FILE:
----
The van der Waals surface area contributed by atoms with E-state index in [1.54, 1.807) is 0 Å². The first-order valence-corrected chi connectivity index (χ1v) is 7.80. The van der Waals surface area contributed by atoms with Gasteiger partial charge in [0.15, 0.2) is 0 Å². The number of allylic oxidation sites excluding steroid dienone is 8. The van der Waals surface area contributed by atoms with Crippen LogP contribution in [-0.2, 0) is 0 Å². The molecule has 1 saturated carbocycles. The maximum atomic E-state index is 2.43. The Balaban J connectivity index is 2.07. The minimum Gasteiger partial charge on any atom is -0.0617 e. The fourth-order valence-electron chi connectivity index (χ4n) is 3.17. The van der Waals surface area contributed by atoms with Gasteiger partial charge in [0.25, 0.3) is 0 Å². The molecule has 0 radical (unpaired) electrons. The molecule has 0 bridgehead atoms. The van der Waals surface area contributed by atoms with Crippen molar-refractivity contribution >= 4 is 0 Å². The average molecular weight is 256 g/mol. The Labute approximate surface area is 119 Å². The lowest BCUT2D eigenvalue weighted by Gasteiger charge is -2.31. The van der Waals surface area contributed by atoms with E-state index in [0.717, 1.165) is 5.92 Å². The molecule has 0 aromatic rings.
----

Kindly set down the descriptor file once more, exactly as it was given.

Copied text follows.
The van der Waals surface area contributed by atoms with E-state index in [1.54, 1.807) is 0 Å². The first-order valence-corrected chi connectivity index (χ1v) is 7.80. The van der Waals surface area contributed by atoms with Gasteiger partial charge in [0.15, 0.2) is 0 Å². The number of allylic oxidation sites excluding steroid dienone is 8. The van der Waals surface area contributed by atoms with Crippen LogP contribution in [-0.2, 0) is 0 Å². The molecule has 1 saturated carbocycles. The maximum atomic E-state index is 2.43. The Balaban J connectivity index is 2.07. The minimum Gasteiger partial charge on any atom is -0.0617 e. The fourth-order valence-electron chi connectivity index (χ4n) is 3.17. The van der Waals surface area contributed by atoms with Gasteiger partial charge in [0.25, 0.3) is 0 Å². The molecule has 0 radical (unpaired) electrons. The molecule has 0 bridgehead atoms. The van der Waals surface area contributed by atoms with Crippen molar-refractivity contribution >= 4 is 0 Å². The average molecular weight is 256 g/mol. The Labute approximate surface area is 119 Å². The lowest BCUT2D eigenvalue weighted by Gasteiger charge is -2.31. The van der Waals surface area contributed by atoms with E-state index in [0.717, 1.165) is 5.92 Å². The molecule has 0 aromatic rings.